Monday, May 22, 2006

Nouri Lumendifi -- Fresh, bright voice of the future

Another fine outpouring from an articulate young man. Big heart, big intellect and big mouth. And I don't say that with any hint of malice. Young people don't put up with dishonesty, and this episode illustrates the point. In the end all battles are won or lost when facts are allowed to be known.

Last summer I attended a youth conference on diplomacy that took me to three Western European countries with a host of American youths from all over the United States. The contingent was overwhelmingly white, though there were four or five Arabs (all from Virginia, or New Jersey, with the exception being myself from Connecticut), a Persian (from LA), and perhaps two or three American blacks, each from different states.

At this conference we participated in a United Nations simulation. The couple of hundred odd mass of youths was divided into the various organs and committees of the UN. I was given China's seat on the UN Security Council, which was tasked with dealing with the genocide in Darfur. Before each meeting we were given briefings on debate procedure and resolution writing, as well as the background of the issue we were covering and our countries' backgrounds.

Nouri was assigned to role-play the Chinese delegate and the debate began. Unfortunately (or fortunately for this discussion) the moot debate got out of hand when a black girl from Missouri allowed her identity as an African-American to overcome her assigned role in the exercise. She attacked our hero for his vote, not because of his assigned role as delegate from China, but because he was not "black."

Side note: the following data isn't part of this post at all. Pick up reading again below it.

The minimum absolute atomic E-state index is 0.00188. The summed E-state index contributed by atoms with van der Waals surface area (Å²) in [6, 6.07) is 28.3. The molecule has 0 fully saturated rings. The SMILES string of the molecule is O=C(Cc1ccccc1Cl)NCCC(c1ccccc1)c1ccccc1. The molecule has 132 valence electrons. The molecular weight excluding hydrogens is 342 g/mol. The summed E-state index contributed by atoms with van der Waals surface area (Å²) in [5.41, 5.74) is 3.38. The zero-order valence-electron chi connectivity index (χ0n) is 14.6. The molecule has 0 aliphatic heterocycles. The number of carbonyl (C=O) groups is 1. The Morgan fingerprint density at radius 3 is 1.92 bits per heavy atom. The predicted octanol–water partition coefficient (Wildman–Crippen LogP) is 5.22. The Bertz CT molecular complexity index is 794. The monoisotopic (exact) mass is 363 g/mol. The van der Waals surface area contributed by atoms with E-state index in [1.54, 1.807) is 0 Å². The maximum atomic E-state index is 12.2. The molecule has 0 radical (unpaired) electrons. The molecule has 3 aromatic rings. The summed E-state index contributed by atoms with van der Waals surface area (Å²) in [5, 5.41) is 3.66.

"You're not African," I said. The other kids went silent. "I'm more African than you. I think in Berber. I speak it. I have family living in Africa, and that fought for liberation from colonialism. I have citizenship in the African Union. What do you think you're doing telling me I'm a slave trader?"

"You're not African," she said again. "You're Arab."

"Sure, I'm Arab. And you're English. Being conquered by an Arab doesn't make you Arab."

She had no idea what I meant. I was just a swarthy Arab of uncertain origins to her.

"I'm African because I'm black," she blabbered. "You're not because you aren't black. It's simple, your people didn't come from Africa."

"My people sure as hell did come from Africa. Where do you get off being African because you're black? Is George Bush European because he's white? No, he's American, like I'm African and you're American."

She was mad. "You're only African because you people killed all the black people," this makes sense, huh?

"No, I'm African because my passport is Algerian, my family is from Africa and Berbers are African, not Arab," I told her.

"That's not African. That's white."


Enough of snips. Go read the entire scene for yourself. And remember that you are reading the words of a teen! As you read the start of the post you might forget. But when you get to the dialogue, you will know. For me, this kid is a breath of fresh air. He and his peers will save the country with a clear thinking and a spirit of principled truth-telling that will not be silenced.

1 comment:

KNL said...

THanks for the post!

Nouri